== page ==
D: Jay Karas / 90m
Cast: Jeremy Sisto, David Walton, Amy Smart, J.K. Simmons, Joshua Rush, Adam DeVine, Chris Parnell, Vincent Ventresca, Jenny Wade, Cy Admundson
Jimmy Price (Sisto) is a pro tennis player who’s successfully alienated every doubles partner he’s ever played with. When his latest partner walks out on him, Jimmy tries to find a new one but his past behaviour catches up with him, and he’s turned down by everyone he contacts. Knowing that he has one last chance at taking part in a grand slam tournament, he has no option but to ask his brother, Darren (Walton), who is a substitute teacher, to be his partner. Darren is less than enthusiastic, as when they were younger Jimmy dumped him for another player during a tournament.
Darren eventually comes around to the idea, and he and Jimmy begin to practice together. They’re joined by one of Darren’s pupils, a precocious eleven year old called Barry (Rush) who has attached himself to Darren for the summer break. Supported and encouraged by their veterinarian father, Jack (Simmons), and his assistant Heather (Smart), they get through a qualifying tournament despite Jimmy’s confrontational antics. With one more qualifying match to play, a meet and greet sees Jimmy talking to several of the other pro players, leading Darren to suspect that history is about to repeat itself.
A broad mix of lightweight drama and affable comedy, Break Point is easy-going fare for those times when thinking about a movie isn’t required. It’s amiable and it pretty much does what it says on the tin, leading the viewer through a predictable yet enjoyable story that avoids any lows but equally doesn’t hit the heights either. A bit of a pet project for Sisto – as well as being its star, he’s the co-writer and one of the producers – the movie allows him to give another man-child performance that’s flecked with occasional moments of introspection. Sisto is good in the role but like all the characters, Jimmy is a step up from being one-dimensional, and nothing he does or says will come as a surprise to anyone.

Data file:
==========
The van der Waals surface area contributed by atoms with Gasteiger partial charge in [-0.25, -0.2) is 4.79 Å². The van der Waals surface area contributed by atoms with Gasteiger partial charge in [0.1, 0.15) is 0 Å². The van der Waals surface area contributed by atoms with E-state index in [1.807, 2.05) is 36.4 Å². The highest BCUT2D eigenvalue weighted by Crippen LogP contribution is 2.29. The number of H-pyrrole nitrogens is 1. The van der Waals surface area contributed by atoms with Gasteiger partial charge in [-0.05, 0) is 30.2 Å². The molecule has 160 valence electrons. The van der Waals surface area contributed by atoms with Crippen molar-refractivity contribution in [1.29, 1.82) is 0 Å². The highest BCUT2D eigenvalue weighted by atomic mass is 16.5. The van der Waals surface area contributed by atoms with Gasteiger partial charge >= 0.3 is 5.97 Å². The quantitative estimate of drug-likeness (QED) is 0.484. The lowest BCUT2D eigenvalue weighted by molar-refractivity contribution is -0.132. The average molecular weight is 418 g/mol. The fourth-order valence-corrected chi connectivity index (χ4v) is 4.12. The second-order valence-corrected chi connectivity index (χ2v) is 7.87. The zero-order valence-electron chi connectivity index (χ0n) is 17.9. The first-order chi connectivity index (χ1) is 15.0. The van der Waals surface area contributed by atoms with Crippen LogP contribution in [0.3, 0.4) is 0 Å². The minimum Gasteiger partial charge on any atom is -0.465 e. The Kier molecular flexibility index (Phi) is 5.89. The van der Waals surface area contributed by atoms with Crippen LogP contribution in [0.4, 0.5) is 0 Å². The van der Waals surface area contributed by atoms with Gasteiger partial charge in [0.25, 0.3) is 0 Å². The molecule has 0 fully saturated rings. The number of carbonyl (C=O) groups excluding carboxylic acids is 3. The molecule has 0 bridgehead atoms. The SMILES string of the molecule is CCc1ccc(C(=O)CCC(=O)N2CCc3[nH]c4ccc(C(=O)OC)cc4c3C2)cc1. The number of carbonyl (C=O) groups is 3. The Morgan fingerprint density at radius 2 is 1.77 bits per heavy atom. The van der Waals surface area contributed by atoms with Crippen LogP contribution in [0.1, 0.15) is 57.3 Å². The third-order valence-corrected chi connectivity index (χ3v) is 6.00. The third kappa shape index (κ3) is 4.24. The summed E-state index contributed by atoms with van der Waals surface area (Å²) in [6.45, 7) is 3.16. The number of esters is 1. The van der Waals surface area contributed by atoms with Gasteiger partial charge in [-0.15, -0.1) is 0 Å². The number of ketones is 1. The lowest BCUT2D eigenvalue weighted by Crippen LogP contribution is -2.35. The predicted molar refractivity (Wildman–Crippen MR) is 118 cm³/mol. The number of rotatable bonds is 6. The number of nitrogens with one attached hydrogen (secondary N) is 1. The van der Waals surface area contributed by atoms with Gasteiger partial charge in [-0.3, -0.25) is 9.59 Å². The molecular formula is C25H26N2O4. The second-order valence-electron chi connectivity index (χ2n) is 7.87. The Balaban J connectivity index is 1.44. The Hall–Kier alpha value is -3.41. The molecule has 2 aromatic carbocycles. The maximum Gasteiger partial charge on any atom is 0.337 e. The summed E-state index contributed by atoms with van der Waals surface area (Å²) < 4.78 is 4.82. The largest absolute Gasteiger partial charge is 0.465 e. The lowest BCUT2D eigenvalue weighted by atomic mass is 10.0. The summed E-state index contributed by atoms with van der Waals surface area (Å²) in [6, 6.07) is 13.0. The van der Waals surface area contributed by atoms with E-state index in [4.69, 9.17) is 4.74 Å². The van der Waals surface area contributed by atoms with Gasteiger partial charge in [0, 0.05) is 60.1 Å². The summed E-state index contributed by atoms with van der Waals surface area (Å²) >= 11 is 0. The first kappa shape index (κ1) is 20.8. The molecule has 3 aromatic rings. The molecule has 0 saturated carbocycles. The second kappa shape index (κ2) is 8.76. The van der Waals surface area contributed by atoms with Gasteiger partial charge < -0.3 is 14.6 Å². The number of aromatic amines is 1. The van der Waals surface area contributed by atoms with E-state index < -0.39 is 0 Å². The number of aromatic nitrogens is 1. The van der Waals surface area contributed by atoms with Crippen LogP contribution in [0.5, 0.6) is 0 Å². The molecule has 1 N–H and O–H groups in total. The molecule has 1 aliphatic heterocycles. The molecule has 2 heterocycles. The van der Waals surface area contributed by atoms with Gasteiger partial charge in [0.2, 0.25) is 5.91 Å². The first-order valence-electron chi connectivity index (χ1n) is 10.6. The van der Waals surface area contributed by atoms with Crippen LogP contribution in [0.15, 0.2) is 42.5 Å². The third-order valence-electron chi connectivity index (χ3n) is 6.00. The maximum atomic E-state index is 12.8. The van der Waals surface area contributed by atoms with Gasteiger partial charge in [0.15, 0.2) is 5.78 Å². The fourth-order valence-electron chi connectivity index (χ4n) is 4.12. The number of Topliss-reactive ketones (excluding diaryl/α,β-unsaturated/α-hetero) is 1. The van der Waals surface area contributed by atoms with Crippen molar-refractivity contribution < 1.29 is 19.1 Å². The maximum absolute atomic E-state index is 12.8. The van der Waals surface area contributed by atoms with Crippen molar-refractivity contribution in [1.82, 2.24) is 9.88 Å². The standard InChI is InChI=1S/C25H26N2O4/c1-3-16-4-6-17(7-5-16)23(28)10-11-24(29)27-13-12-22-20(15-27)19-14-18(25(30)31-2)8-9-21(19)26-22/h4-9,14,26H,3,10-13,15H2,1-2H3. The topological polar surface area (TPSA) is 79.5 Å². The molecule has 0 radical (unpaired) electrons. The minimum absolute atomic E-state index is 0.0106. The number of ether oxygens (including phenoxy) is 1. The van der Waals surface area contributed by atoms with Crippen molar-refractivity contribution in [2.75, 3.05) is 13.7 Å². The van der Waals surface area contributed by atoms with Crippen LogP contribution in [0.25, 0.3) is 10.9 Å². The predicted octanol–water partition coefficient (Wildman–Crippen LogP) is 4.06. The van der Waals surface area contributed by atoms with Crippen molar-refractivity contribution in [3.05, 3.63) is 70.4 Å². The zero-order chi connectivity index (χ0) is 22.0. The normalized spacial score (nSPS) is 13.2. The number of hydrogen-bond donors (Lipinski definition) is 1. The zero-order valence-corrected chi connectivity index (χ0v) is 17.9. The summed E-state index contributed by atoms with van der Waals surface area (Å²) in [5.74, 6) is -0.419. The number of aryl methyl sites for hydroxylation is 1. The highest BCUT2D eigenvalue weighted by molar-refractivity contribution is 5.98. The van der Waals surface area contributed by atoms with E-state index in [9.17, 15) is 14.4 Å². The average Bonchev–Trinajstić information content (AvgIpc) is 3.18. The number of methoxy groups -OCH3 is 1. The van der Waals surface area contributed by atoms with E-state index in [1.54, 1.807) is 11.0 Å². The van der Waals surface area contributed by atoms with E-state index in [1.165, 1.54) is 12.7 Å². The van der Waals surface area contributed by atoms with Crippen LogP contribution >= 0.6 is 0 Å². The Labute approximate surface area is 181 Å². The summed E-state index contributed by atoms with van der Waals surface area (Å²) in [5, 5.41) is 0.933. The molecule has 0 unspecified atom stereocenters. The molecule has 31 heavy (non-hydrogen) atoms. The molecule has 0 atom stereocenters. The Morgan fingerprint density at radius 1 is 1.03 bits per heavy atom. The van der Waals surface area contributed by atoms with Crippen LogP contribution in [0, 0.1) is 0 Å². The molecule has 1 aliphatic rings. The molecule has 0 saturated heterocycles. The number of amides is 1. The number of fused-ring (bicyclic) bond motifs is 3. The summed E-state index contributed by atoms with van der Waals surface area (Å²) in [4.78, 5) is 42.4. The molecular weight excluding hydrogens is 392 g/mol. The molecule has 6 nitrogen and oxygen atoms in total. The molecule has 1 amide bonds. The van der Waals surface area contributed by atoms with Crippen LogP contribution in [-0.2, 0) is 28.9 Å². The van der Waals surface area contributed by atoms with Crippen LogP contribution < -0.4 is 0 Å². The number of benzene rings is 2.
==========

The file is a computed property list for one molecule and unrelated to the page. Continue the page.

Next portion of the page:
With Sisto getting to play the “fun guy”, it falls to Walton to be the straight man, and while he’s more than up to the task, he has little to do beyond acting peevish or doubtful about his brother’s motives. With the exception of Rush as the cute but borderline annoying Barry, the rest of the cast are sidelined for much of the movie, with Simmons wasted as the brothers’ dad, and Smart roped in for the last third as a romantic partner for Darren. Karas directs ably but routinely, and even the tennis matches remain formulaic in both the way they’re shot and edited, with little in the way of any real excitement. All in all it’s a sweet movie, but not one you’re likely to remember for long.
Rating: 5/10 – while not a bad movie, Break Point is too laid-back for its own good, and it never really gets off the ground; a pleasant enough experience but it’s likely that the average viewer will be left wanting a whole lot more in order to feel rewarded for their time.